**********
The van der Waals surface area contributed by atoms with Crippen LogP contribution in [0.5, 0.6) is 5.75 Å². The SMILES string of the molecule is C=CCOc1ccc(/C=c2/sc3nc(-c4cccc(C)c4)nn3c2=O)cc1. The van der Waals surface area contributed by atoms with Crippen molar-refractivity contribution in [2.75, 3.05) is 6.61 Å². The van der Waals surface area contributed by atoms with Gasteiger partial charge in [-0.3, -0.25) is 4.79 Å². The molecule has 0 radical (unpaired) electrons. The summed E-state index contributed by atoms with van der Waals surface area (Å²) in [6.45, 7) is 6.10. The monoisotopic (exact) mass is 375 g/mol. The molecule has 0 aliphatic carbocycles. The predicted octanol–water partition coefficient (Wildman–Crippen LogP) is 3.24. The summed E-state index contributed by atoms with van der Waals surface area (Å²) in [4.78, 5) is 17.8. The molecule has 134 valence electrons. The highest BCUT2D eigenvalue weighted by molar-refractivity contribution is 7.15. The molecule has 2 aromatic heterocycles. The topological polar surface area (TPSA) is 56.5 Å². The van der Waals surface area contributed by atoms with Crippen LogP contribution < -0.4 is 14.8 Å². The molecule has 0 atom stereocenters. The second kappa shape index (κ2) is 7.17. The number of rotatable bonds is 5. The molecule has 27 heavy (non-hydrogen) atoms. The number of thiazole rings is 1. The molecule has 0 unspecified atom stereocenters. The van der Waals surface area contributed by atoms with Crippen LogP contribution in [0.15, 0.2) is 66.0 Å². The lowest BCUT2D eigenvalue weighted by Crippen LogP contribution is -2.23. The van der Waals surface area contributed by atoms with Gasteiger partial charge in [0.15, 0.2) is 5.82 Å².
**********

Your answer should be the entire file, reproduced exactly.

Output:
The van der Waals surface area contributed by atoms with Crippen LogP contribution in [0.5, 0.6) is 5.75 Å². The SMILES string of the molecule is C=CCOc1ccc(/C=c2/sc3nc(-c4cccc(C)c4)nn3c2=O)cc1. The van der Waals surface area contributed by atoms with Crippen molar-refractivity contribution in [2.75, 3.05) is 6.61 Å². The van der Waals surface area contributed by atoms with Gasteiger partial charge in [-0.3, -0.25) is 4.79 Å². The molecule has 0 radical (unpaired) electrons. The summed E-state index contributed by atoms with van der Waals surface area (Å²) in [6.45, 7) is 6.10. The monoisotopic (exact) mass is 375 g/mol. The molecule has 0 aliphatic carbocycles. The predicted octanol–water partition coefficient (Wildman–Crippen LogP) is 3.24. The summed E-state index contributed by atoms with van der Waals surface area (Å²) in [4.78, 5) is 17.8. The molecule has 134 valence electrons. The highest BCUT2D eigenvalue weighted by molar-refractivity contribution is 7.15. The molecule has 2 aromatic heterocycles. The topological polar surface area (TPSA) is 56.5 Å². The van der Waals surface area contributed by atoms with Crippen LogP contribution < -0.4 is 14.8 Å². The molecule has 0 atom stereocenters. The second kappa shape index (κ2) is 7.17. The number of rotatable bonds is 5. The molecule has 27 heavy (non-hydrogen) atoms. The number of thiazole rings is 1. The molecule has 0 unspecified atom stereocenters. The van der Waals surface area contributed by atoms with Crippen LogP contribution in [0.15, 0.2) is 66.0 Å². The lowest BCUT2D eigenvalue weighted by Crippen LogP contribution is -2.23. The van der Waals surface area contributed by atoms with Gasteiger partial charge in [0.15, 0.2) is 5.82 Å².